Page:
He or she can not only provide the counseling necessary to both diagnose and treat a patient, but can also prescribe medication when needed. In some cases, a psychiatrist will only provide the medication and the counseling will be provided by another healthcare specialist, like a certified counselor or psychologist.
    Like other doctors, psychiatrists employ diagnostic tools like CT scans and MRI in order to observe the structure and function of a patient's brain.
    Once a diagnosis is made, these specialists may use behavior or cognitive therapy in order to address the patient's condition, or a multitude of other types of therapy, in conjunction with or in place of medication.

  • Surgical Oncology

    Surgical oncologists play various roles in treating cancer. They can perform biopsies to determine if a tumor is cancerous or not. If it is, they’re trained to remove the tumor, tissue, and in some cases, all or part of an organ or bodily structure where the cancer has spread. In addition to removing cancer, they can perform any reconstructive surgeries that may be necessary.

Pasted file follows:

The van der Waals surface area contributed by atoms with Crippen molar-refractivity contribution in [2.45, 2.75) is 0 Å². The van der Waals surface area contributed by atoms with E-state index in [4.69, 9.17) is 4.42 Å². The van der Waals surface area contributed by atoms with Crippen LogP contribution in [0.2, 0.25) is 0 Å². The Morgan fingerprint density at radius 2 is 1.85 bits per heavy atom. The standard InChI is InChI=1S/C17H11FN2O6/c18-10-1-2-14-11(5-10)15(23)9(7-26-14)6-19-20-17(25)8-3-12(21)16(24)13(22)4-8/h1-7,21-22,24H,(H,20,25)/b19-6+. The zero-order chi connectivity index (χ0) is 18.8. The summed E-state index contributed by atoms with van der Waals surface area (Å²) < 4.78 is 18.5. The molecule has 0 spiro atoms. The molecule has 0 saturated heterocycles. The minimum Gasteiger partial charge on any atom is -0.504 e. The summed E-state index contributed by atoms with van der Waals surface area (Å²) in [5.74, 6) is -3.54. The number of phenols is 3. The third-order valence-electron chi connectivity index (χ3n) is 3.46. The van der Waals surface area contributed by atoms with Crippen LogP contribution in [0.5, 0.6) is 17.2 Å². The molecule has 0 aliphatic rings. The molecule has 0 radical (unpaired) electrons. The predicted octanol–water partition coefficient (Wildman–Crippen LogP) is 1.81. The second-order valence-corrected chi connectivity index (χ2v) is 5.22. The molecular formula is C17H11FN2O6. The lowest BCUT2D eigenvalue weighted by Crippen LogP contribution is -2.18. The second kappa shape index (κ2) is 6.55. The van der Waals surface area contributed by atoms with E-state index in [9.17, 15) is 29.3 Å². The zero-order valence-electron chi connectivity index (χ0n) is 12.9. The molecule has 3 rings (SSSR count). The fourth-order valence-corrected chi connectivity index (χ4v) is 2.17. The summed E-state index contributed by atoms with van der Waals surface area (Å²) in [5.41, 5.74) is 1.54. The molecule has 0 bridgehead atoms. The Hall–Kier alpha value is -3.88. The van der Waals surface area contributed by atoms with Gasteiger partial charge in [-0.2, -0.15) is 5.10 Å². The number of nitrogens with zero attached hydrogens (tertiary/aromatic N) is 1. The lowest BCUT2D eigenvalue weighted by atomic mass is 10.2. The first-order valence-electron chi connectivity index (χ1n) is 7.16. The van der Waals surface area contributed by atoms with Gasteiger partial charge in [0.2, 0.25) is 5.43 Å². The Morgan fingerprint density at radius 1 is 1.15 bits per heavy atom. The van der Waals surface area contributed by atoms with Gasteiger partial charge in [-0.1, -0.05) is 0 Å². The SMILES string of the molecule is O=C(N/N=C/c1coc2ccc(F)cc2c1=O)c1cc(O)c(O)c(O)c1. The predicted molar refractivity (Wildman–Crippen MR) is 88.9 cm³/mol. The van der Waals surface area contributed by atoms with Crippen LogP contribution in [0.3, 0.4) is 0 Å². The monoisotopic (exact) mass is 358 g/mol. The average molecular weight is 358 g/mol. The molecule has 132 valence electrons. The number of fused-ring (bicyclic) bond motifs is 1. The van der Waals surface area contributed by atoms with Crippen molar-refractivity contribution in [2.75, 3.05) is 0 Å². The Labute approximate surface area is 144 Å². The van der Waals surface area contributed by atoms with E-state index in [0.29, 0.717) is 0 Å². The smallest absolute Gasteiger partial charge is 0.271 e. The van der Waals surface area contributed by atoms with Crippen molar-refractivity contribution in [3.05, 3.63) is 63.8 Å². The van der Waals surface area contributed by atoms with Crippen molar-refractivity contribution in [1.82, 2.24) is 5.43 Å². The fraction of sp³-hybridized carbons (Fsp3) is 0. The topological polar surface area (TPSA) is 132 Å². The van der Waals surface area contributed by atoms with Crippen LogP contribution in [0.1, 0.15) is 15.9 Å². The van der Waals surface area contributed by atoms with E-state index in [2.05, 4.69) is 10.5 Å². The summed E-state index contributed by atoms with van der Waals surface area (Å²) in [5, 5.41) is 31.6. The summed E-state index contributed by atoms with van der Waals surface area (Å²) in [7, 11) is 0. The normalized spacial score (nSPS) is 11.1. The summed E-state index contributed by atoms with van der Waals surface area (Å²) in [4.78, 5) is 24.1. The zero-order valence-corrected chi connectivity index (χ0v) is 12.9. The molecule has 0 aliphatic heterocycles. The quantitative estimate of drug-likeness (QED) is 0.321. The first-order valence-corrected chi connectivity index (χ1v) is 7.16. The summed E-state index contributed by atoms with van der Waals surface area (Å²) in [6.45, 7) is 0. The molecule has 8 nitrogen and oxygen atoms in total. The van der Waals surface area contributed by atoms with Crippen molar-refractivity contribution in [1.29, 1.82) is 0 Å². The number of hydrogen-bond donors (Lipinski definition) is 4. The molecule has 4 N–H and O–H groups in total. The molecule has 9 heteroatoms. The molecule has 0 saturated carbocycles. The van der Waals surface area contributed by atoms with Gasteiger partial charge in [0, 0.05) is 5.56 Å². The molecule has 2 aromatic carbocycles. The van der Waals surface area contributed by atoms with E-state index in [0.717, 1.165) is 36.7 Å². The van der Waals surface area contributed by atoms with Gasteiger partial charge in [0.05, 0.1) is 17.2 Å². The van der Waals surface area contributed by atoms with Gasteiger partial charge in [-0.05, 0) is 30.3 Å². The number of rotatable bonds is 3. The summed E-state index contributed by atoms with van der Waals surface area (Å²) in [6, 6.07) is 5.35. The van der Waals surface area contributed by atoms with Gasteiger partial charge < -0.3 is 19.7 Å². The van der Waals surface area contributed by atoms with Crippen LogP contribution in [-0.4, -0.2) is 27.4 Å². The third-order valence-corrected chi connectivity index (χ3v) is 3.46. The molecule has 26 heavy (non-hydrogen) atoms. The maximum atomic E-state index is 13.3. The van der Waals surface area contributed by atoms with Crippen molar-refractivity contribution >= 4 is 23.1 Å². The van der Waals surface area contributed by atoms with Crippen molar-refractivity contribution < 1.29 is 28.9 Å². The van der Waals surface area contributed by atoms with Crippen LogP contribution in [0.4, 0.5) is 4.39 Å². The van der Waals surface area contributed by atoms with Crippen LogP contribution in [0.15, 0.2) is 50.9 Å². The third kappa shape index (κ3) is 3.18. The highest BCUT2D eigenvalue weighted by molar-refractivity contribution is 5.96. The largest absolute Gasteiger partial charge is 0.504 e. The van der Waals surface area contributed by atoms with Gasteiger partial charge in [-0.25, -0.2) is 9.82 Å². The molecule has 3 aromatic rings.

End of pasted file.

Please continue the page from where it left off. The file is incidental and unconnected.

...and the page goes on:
Many surgical oncologists specialize in certain types of cancer, such as liver, lung or breast. Don’t be afraid to ask them what they have the most experience treating. When looking for a doctor, it’s important to know that general surgeons are also qualified to perform many of the same surgeries. However, surgical oncologists have specific training in recognizing and treating cancer, which some patients prefer.

  • Family Medicine

    A family practitioner is a doctor who specializes in caring for people of all ages, at all stages of life. Rather than focusing on the treatment of one disease or patient population, family practitioners are often the doctors that people see for their everyday ailments, like cold and flu or respiratory infections, and health screenings. When necessary, family practitioners will provide referrals for conditions that require the expertise of another specialist.
    The doctors may also provide physicals, inoculations, prenatal care, treat chronic diseases, like diabetes and asthma, and provide advice on disease prevention.

Doctors in Utica Park Clinic

  • Dr. Thomas D Mihelich MD

    Internal Medicine

    Tulsa, OK

    5.0
    (3)
  • Dr. Chad E Crawley DO

    Orthopaedic Surgery

    Tulsa, OK

    4.7
    (52)
  • Dr. Clevius A Curry MD

    Hematology and Oncology, Internal Medicine

    Clovis, NM

    4.6
    (3)
  • Dr. Dennis J Mcclary DO

    Internal Medicine

    Tulsa, OK

    4.5